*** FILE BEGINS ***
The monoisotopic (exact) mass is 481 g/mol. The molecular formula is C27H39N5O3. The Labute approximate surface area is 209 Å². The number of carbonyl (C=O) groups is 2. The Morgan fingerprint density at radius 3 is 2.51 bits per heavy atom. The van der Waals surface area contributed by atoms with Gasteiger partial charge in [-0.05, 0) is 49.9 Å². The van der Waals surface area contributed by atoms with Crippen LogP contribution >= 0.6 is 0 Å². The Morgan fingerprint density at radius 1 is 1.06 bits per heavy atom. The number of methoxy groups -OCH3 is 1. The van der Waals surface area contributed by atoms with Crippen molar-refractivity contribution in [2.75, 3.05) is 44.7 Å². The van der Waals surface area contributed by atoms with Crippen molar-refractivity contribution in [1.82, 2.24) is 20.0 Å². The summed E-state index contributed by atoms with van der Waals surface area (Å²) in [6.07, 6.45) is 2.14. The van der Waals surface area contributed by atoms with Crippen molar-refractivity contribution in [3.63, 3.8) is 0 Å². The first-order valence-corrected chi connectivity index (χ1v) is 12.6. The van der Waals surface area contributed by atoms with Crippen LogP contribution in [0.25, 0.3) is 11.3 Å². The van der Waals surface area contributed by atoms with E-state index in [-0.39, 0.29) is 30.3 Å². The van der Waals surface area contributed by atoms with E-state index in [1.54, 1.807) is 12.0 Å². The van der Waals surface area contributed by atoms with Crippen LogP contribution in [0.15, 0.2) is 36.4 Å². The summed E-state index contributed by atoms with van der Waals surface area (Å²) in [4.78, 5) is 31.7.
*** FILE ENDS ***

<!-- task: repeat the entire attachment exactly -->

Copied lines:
The monoisotopic (exact) mass is 481 g/mol. The molecular formula is C27H39N5O3. The Labute approximate surface area is 209 Å². The number of carbonyl (C=O) groups is 2. The Morgan fingerprint density at radius 3 is 2.51 bits per heavy atom. The van der Waals surface area contributed by atoms with Gasteiger partial charge in [-0.05, 0) is 49.9 Å². The van der Waals surface area contributed by atoms with Crippen LogP contribution >= 0.6 is 0 Å². The Morgan fingerprint density at radius 1 is 1.06 bits per heavy atom. The number of methoxy groups -OCH3 is 1. The van der Waals surface area contributed by atoms with Crippen molar-refractivity contribution in [2.75, 3.05) is 44.7 Å². The van der Waals surface area contributed by atoms with Crippen molar-refractivity contribution in [1.82, 2.24) is 20.0 Å². The summed E-state index contributed by atoms with van der Waals surface area (Å²) in [6.07, 6.45) is 2.14. The van der Waals surface area contributed by atoms with Crippen molar-refractivity contribution in [3.63, 3.8) is 0 Å². The first-order valence-corrected chi connectivity index (χ1v) is 12.6. The van der Waals surface area contributed by atoms with Crippen LogP contribution in [0.25, 0.3) is 11.3 Å². The van der Waals surface area contributed by atoms with E-state index in [-0.39, 0.29) is 30.3 Å². The van der Waals surface area contributed by atoms with E-state index in [1.54, 1.807) is 12.0 Å². The van der Waals surface area contributed by atoms with Crippen LogP contribution in [0.15, 0.2) is 36.4 Å². The summed E-state index contributed by atoms with van der Waals surface area (Å²) in [4.78, 5) is 31.7.